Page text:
Asian stocks rose on Thursday and safe-haven government bond prices fell as crude oil prices extended gains on hopes that big producers will cap production, improving investors’ appetite for riskier assets.
Crude remained the main market driver, with oil prices up as much as 3 percent in early Asian trade following a 7 percent jump on Wednesday after Iran voiced support for a Russia-Saudi-led move to freeze production to deal with the market glut that had pushed prices to 12-year lows.
U.S. crude futures jumped $1.06 shortly after Asian markets opened, and were up 57 cents at $31.23 a barrel as of 0818 GMT.
“While there has been some confusion as to whether ‘support’ equals action, oil traders are simply relieved that the world’s fourth largest holder of oil reserves is willing to cooperate,” wrote Kathy Lien, managing director of FX strategy at BK Asset Management.
MSCI’s broadest index of Asia-Pacific shares outside Japan rose 0.6 percent, pulling further away from a three-week low struck last week when a widespread chill in risk appetite amid euro zone banking sector concerns depressed equities globally.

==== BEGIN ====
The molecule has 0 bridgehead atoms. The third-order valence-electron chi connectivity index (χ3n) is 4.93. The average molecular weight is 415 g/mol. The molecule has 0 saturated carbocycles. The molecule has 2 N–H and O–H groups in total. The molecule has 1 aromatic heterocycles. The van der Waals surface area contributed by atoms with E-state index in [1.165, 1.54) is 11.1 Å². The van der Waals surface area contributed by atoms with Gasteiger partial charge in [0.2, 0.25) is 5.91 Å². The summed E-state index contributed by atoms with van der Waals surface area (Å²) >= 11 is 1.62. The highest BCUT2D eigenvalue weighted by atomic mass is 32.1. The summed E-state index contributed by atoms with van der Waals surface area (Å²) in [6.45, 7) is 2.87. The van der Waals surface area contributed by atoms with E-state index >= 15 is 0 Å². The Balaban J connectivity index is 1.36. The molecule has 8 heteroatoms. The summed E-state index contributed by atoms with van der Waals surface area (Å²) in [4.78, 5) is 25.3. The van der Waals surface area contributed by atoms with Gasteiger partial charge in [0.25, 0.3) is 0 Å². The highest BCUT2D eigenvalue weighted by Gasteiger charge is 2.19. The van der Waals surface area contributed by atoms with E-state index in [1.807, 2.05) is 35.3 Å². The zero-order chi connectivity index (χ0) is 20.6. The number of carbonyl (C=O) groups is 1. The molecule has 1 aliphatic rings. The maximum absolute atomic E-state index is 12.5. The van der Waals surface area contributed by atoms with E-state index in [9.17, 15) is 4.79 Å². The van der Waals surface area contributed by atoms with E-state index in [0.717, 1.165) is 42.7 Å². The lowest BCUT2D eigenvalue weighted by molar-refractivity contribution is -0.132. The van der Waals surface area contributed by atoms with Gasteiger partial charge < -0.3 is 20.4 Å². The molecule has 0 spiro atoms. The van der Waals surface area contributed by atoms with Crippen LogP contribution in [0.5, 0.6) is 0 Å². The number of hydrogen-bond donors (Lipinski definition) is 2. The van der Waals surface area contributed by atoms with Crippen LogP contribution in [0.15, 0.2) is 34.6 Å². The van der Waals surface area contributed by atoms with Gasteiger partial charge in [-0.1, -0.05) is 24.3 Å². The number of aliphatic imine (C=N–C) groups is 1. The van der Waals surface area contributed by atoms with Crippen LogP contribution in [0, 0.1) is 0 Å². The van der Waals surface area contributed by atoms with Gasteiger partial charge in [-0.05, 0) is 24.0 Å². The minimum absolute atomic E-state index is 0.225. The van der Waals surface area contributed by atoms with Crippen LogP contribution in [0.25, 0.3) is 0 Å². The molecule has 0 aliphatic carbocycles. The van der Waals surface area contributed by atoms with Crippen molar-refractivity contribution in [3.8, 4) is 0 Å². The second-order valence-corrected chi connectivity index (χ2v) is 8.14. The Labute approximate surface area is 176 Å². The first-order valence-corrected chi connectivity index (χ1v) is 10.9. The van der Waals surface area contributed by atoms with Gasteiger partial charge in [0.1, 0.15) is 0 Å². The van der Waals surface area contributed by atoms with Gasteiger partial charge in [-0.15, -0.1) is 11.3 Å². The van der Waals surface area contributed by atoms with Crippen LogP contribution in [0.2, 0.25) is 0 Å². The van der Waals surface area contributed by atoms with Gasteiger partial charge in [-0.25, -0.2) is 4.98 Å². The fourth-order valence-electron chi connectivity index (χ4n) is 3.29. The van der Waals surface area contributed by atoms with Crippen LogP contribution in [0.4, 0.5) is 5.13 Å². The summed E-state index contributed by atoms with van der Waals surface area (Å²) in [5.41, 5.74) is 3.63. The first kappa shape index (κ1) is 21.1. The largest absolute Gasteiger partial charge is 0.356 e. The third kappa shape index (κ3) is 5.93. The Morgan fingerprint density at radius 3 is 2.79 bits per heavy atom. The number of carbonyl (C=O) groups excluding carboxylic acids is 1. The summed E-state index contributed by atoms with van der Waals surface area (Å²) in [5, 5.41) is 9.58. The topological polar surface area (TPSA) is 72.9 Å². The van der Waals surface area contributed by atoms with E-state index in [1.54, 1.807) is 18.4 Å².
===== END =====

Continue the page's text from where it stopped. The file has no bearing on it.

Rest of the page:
Australian shares climbed 1.6 percent and South Korea’s KOSPI added 1.3 percent.
Japan’s Nikkei gained 1.9 percent, shrugging off bigger-than-expected declines in exports and imports in January.
Sentiment was also buoyed by a rise on Wall Street, where U.S. shares advanced for the third straight day as the jump in oil prices boosted energy shares. The Dow gained 1.6 percent and the S&P 500 rose 1.7 percent.
Shares also rallied in Europe overnight, where the pan-European FTSEurofirst 300 surged 2.7 percent.
In currencies, the Canadian dollar held at two-week highs, having benefited hugely from the bounce in oil, while an absence of fresh cues in minutes of the Federal Reserve’s January meeting saw the greenback shuffle in narrow range.
The Canadian dollar last traded at C$1.3677 per dollar , having risen as far as C$1.3666 – a high last seen on Feb. 4.
The Australian dollar, another commodity-linked currency, was little changed at $0.7177 after gaining 1 percent overnight.
The U.S. dollar inched up 0.2 percent to 114.29 yen. The euro was flat at $1.1123.
Minutes of the Fed’s January policy meeting showed that policymakers worried about tighter global financial conditions hitting the U.S. economy and considered changing their planned path of interest rate hikes in 2016.
“The cautious tone from the January FOMC meeting minutes highlight that the downside risks to the U.S. growth outlook had increased,” said Elias Haddad, currency strategist at Commonwealth Bank.
“We still expect the Fed to resume raising rates in June, which will continue to bode well for the USD.”
Higher equities and encouraging U.S. housing and industrial output data pushed the benchmark 10-year Treasury yield to a 9-day high of 1.8470 on Wednesday.